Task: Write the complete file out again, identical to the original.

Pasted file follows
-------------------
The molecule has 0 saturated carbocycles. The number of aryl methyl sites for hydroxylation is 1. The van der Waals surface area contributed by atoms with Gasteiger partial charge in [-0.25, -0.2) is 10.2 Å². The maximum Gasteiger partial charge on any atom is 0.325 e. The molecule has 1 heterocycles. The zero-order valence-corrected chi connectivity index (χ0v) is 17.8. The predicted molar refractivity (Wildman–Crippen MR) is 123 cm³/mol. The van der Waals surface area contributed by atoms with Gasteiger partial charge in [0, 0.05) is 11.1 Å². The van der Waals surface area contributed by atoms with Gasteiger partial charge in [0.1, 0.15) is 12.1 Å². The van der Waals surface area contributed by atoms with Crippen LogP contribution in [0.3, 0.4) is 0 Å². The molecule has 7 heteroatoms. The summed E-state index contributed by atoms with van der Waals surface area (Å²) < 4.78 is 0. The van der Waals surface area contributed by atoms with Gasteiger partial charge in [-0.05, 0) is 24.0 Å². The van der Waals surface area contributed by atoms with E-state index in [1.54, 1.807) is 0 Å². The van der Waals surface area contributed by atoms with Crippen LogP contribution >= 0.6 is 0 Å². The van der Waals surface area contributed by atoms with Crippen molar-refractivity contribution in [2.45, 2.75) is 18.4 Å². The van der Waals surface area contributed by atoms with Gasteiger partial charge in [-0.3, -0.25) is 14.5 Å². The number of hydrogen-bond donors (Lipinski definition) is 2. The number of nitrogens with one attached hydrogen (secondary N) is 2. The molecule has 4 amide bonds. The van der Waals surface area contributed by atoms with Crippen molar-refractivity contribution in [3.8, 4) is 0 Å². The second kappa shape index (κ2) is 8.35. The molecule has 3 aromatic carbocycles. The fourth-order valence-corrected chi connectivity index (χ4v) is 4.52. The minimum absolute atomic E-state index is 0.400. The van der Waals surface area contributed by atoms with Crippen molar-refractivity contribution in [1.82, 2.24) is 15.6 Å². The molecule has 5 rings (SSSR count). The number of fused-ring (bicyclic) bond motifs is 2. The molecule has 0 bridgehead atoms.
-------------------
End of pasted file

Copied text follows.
The molecule has 0 saturated carbocycles. The number of aryl methyl sites for hydroxylation is 1. The van der Waals surface area contributed by atoms with Gasteiger partial charge in [-0.25, -0.2) is 10.2 Å². The maximum Gasteiger partial charge on any atom is 0.325 e. The molecule has 1 heterocycles. The zero-order valence-corrected chi connectivity index (χ0v) is 17.8. The predicted molar refractivity (Wildman–Crippen MR) is 123 cm³/mol. The van der Waals surface area contributed by atoms with Gasteiger partial charge in [0, 0.05) is 11.1 Å². The van der Waals surface area contributed by atoms with Gasteiger partial charge in [0.1, 0.15) is 12.1 Å². The van der Waals surface area contributed by atoms with Crippen LogP contribution in [0.3, 0.4) is 0 Å². The molecule has 7 heteroatoms. The summed E-state index contributed by atoms with van der Waals surface area (Å²) < 4.78 is 0. The van der Waals surface area contributed by atoms with Gasteiger partial charge in [-0.05, 0) is 24.0 Å². The van der Waals surface area contributed by atoms with E-state index in [1.54, 1.807) is 0 Å². The van der Waals surface area contributed by atoms with Crippen LogP contribution >= 0.6 is 0 Å². The van der Waals surface area contributed by atoms with Crippen molar-refractivity contribution in [2.45, 2.75) is 18.4 Å². The van der Waals surface area contributed by atoms with Gasteiger partial charge in [-0.3, -0.25) is 14.5 Å². The number of hydrogen-bond donors (Lipinski definition) is 2. The number of nitrogens with one attached hydrogen (secondary N) is 2. The molecule has 4 amide bonds. The van der Waals surface area contributed by atoms with Crippen molar-refractivity contribution in [3.8, 4) is 0 Å². The second kappa shape index (κ2) is 8.35. The molecule has 3 aromatic carbocycles. The fourth-order valence-corrected chi connectivity index (χ4v) is 4.52. The minimum absolute atomic E-state index is 0.400. The van der Waals surface area contributed by atoms with Crippen molar-refractivity contribution in [1.82, 2.24) is 15.6 Å². The molecule has 5 rings (SSSR count). The number of fused-ring (bicyclic) bond motifs is 2. The molecule has 0 bridgehead atoms.